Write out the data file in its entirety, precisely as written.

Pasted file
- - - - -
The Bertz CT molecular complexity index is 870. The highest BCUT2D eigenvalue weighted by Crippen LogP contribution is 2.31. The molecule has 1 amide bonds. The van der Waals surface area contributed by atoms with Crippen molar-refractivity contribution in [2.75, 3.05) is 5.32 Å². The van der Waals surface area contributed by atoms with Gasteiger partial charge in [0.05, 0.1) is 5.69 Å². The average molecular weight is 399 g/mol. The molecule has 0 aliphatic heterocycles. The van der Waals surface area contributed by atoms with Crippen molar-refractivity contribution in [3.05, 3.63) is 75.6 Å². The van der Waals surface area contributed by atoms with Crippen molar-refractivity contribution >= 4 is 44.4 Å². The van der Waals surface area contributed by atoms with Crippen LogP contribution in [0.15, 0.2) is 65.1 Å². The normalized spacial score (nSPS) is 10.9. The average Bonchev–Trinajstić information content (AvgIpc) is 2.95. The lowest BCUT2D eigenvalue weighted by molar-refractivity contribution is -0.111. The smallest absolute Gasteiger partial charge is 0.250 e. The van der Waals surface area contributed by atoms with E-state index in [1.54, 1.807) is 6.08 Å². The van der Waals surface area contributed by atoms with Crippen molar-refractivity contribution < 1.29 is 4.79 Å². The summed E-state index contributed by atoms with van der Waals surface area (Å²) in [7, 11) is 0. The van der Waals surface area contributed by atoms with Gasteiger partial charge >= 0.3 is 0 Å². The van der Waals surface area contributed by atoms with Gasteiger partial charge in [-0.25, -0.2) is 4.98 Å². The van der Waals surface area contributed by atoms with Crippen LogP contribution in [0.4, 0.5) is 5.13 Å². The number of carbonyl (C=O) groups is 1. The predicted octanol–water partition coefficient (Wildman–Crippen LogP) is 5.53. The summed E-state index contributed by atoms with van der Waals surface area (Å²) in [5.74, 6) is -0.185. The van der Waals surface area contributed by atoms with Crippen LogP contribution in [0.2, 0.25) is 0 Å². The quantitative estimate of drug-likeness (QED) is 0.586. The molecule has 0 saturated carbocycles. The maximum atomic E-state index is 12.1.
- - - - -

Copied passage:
The Bertz CT molecular complexity index is 870. The highest BCUT2D eigenvalue weighted by Crippen LogP contribution is 2.31. The molecule has 1 amide bonds. The van der Waals surface area contributed by atoms with Crippen molar-refractivity contribution in [2.75, 3.05) is 5.32 Å². The van der Waals surface area contributed by atoms with Gasteiger partial charge in [0.05, 0.1) is 5.69 Å². The average molecular weight is 399 g/mol. The molecule has 0 aliphatic heterocycles. The van der Waals surface area contributed by atoms with Crippen molar-refractivity contribution in [3.05, 3.63) is 75.6 Å². The van der Waals surface area contributed by atoms with Crippen molar-refractivity contribution >= 4 is 44.4 Å². The van der Waals surface area contributed by atoms with Crippen LogP contribution in [0.15, 0.2) is 65.1 Å². The normalized spacial score (nSPS) is 10.9. The average Bonchev–Trinajstić information content (AvgIpc) is 2.95. The lowest BCUT2D eigenvalue weighted by molar-refractivity contribution is -0.111. The smallest absolute Gasteiger partial charge is 0.250 e. The van der Waals surface area contributed by atoms with E-state index in [1.54, 1.807) is 6.08 Å². The van der Waals surface area contributed by atoms with Crippen molar-refractivity contribution < 1.29 is 4.79 Å². The summed E-state index contributed by atoms with van der Waals surface area (Å²) in [7, 11) is 0. The van der Waals surface area contributed by atoms with Gasteiger partial charge >= 0.3 is 0 Å². The van der Waals surface area contributed by atoms with Gasteiger partial charge in [-0.25, -0.2) is 4.98 Å². The van der Waals surface area contributed by atoms with Crippen LogP contribution in [0.4, 0.5) is 5.13 Å². The number of carbonyl (C=O) groups is 1. The predicted octanol–water partition coefficient (Wildman–Crippen LogP) is 5.53. The summed E-state index contributed by atoms with van der Waals surface area (Å²) in [5.74, 6) is -0.185. The van der Waals surface area contributed by atoms with Crippen LogP contribution in [0.2, 0.25) is 0 Å². The quantitative estimate of drug-likeness (QED) is 0.586. The molecule has 0 saturated carbocycles. The maximum atomic E-state index is 12.1.